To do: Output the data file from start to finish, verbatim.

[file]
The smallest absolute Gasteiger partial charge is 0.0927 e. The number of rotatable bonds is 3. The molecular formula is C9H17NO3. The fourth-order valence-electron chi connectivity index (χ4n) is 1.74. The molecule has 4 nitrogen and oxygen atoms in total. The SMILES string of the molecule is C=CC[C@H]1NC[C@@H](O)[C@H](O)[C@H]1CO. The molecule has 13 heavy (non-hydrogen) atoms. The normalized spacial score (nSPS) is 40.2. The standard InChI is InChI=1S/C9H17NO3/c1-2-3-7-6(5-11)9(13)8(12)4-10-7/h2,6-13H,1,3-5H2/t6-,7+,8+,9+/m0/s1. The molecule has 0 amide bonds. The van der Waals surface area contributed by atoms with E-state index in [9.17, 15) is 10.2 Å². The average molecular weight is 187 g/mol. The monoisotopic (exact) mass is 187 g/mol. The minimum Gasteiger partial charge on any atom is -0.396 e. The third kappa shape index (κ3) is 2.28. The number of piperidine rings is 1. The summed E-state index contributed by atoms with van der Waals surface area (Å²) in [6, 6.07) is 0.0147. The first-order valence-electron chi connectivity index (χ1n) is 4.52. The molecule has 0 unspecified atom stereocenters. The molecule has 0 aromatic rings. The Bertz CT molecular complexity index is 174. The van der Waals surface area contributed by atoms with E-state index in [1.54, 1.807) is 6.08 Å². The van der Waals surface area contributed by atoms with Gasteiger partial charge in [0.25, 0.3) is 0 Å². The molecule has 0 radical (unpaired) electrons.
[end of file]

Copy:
The smallest absolute Gasteiger partial charge is 0.0927 e. The number of rotatable bonds is 3. The molecular formula is C9H17NO3. The fourth-order valence-electron chi connectivity index (χ4n) is 1.74. The molecule has 4 nitrogen and oxygen atoms in total. The SMILES string of the molecule is C=CC[C@H]1NC[C@@H](O)[C@H](O)[C@H]1CO. The molecule has 13 heavy (non-hydrogen) atoms. The normalized spacial score (nSPS) is 40.2. The standard InChI is InChI=1S/C9H17NO3/c1-2-3-7-6(5-11)9(13)8(12)4-10-7/h2,6-13H,1,3-5H2/t6-,7+,8+,9+/m0/s1. The molecule has 0 amide bonds. The van der Waals surface area contributed by atoms with E-state index in [9.17, 15) is 10.2 Å². The average molecular weight is 187 g/mol. The monoisotopic (exact) mass is 187 g/mol. The minimum Gasteiger partial charge on any atom is -0.396 e. The third kappa shape index (κ3) is 2.28. The number of piperidine rings is 1. The summed E-state index contributed by atoms with van der Waals surface area (Å²) in [6, 6.07) is 0.0147. The first-order valence-electron chi connectivity index (χ1n) is 4.52. The molecule has 0 unspecified atom stereocenters. The molecule has 0 aromatic rings. The Bertz CT molecular complexity index is 174. The van der Waals surface area contributed by atoms with E-state index in [1.54, 1.807) is 6.08 Å². The van der Waals surface area contributed by atoms with Gasteiger partial charge in [0.25, 0.3) is 0 Å². The molecule has 0 radical (unpaired) electrons.